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sonnydog

Tutor

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4 Messages

Sun, Nov 19, 2017 2:11 PM

AT&T TV on a Samsung Smart TV.

I'm still not understanding how to get AT&T TV on our Samsung TV.  Can the app be uploaded directly to the TV?  An AT&T service rep told me I didn't need any other devices.  We use an AT&T Motorola router for our internet connection.

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Accepted Solution

Official Solution

Jrandomuser

ACE - Expert

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7.6K Messages

2 years ago

You need a supported device.  The current list is here.  The only smart TVs that are currently supported with native apps are TVs that have built in one of the outboard devices that are supported (Roku TVs and Fire TV Edition TVs) - everything else needs to use one of the outboard devices from the list. 

 

I'll be more charitable and say that the rep likely didn't lie but was ignorant/untrained in AT&T TV.  My experience is that most ATT employees from divisions other than AT&T TV don't really know this product, and many seem to claim knowledge that they don't have, rather than admitting this and/or looking it up.

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*I am not an AT&T employee, and the views and opinions expressed on this forum are purely my own. Any product claim, statistic, quote, or other representation about a product or service should be verified with the manufacturer, provider, or party.
lydian

Professor

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2.3K Messages

2 years ago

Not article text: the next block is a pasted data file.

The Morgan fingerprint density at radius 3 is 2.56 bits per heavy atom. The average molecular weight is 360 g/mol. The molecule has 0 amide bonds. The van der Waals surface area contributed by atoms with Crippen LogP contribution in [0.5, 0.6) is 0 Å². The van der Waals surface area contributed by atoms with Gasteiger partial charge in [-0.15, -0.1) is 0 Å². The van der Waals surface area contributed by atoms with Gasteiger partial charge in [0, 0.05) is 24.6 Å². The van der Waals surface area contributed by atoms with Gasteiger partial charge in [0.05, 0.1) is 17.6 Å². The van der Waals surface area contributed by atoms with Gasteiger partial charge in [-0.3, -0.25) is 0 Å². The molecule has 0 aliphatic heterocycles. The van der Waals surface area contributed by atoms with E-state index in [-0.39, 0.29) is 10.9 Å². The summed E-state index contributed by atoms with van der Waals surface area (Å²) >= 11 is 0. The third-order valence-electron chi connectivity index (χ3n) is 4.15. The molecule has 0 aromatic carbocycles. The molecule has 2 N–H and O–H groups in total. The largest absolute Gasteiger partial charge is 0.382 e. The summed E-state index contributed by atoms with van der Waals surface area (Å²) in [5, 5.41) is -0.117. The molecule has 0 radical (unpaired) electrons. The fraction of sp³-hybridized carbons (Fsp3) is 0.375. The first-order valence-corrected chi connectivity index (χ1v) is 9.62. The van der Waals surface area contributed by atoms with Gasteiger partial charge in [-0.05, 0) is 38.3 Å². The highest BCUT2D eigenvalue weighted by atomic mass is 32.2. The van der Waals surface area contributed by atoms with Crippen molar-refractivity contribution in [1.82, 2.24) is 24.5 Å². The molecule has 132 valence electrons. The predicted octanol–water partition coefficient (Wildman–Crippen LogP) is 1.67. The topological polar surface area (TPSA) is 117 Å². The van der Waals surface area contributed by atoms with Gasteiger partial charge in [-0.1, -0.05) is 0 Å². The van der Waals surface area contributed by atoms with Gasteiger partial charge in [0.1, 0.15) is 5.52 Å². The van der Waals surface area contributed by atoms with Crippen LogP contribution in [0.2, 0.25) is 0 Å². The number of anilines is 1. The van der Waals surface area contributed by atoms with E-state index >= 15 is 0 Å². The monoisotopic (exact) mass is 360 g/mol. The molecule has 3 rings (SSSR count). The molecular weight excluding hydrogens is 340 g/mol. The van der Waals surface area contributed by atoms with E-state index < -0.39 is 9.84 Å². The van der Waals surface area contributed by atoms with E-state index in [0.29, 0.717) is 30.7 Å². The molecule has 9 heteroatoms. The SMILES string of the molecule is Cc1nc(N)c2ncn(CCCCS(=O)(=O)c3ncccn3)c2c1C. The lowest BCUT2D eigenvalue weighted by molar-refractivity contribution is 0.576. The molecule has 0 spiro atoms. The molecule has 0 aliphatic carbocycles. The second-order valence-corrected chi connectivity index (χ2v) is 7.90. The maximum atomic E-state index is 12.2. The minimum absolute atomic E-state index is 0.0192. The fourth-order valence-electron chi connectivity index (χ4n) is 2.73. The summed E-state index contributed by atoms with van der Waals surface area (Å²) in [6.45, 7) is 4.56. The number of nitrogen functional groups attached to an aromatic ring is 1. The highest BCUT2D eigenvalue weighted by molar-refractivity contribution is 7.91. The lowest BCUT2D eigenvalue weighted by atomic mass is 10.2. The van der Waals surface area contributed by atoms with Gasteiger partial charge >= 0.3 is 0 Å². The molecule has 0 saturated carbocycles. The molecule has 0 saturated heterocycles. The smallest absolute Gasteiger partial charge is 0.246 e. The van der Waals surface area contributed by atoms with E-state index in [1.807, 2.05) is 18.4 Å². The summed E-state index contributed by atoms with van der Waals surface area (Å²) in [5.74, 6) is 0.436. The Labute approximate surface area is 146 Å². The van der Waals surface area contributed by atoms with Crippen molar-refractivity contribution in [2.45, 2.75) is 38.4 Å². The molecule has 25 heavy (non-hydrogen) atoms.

Rep lied. 

sonnydog

Tutor

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4 Messages

2 years ago

So what do I do?

lydian

Professor

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2.3K Messages

2 years ago

If you say something that you believe to be true but isn't really true, is it still a lie? What about if you purposely make up something to make a sale? I'd say there's a difference between an ignorant/untrained salesperson and one that will just say whatever the customer wants to hear or just make up something when they don't know the answer. If I don't know the answer to something, I say, "I don't know", I don't make up an answer. If I'm speculating, I'll say so and use terms like possibly, likely, probably, etc. We'll never know what the salesperson was really thinking, but I'm sticking with lied. If we publicly call them out on it, maybe AT&T will start training salespeople on their products and services. After all, their job is to know the product they're selling. Is that really asking too much?

 

The other day an AT&T salesperson came to my door trying to sell me internet and TV. I asked about speeds and they told me they had the highest speed available because they used fiber. So I clarified - fiber to the node, not to the home, right? They said fiber to the home. I asked why there was still a copper phone line coming to my house and why I hadn't seen any digging on my street in the 20 years I've lived here. They insisted the fiber was there underground ready to be hooked up. I closed the door.

 

In any case, AT&T will give you a Roku or Apple TV essentially for free, so what does it matter?

sonnydog

Tutor

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4 Messages

2 years ago

Can a Roku Streaming Stick also work to use DIrectTVNOw on a Samsung Smart
TV?

New Member

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2 Messages

@sonnydog Unfortunately not any more; Roku does not support ATT since Jan. 2020.